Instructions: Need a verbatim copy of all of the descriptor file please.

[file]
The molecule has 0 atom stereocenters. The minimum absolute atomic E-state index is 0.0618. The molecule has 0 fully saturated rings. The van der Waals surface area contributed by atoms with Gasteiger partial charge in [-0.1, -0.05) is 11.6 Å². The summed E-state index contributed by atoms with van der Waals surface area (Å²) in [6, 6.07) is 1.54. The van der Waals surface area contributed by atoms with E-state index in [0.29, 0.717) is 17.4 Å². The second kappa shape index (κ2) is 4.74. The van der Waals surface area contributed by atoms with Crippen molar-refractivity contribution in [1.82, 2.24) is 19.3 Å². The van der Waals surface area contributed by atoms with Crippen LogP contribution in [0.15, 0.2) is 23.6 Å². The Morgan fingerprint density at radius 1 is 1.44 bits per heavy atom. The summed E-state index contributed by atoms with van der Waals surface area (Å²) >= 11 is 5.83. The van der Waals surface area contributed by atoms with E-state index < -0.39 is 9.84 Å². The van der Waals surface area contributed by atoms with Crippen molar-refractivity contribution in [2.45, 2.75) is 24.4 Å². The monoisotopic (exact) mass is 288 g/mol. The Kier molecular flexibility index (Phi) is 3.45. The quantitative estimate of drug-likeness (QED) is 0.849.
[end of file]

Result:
The molecule has 0 atom stereocenters. The minimum absolute atomic E-state index is 0.0618. The molecule has 0 fully saturated rings. The van der Waals surface area contributed by atoms with Gasteiger partial charge in [-0.1, -0.05) is 11.6 Å². The summed E-state index contributed by atoms with van der Waals surface area (Å²) in [6, 6.07) is 1.54. The van der Waals surface area contributed by atoms with E-state index in [0.29, 0.717) is 17.4 Å². The second kappa shape index (κ2) is 4.74. The van der Waals surface area contributed by atoms with Crippen molar-refractivity contribution in [1.82, 2.24) is 19.3 Å². The van der Waals surface area contributed by atoms with Crippen LogP contribution in [0.15, 0.2) is 23.6 Å². The Morgan fingerprint density at radius 1 is 1.44 bits per heavy atom. The summed E-state index contributed by atoms with van der Waals surface area (Å²) >= 11 is 5.83. The van der Waals surface area contributed by atoms with E-state index < -0.39 is 9.84 Å². The van der Waals surface area contributed by atoms with Crippen molar-refractivity contribution in [2.45, 2.75) is 24.4 Å². The monoisotopic (exact) mass is 288 g/mol. The Kier molecular flexibility index (Phi) is 3.45. The quantitative estimate of drug-likeness (QED) is 0.849.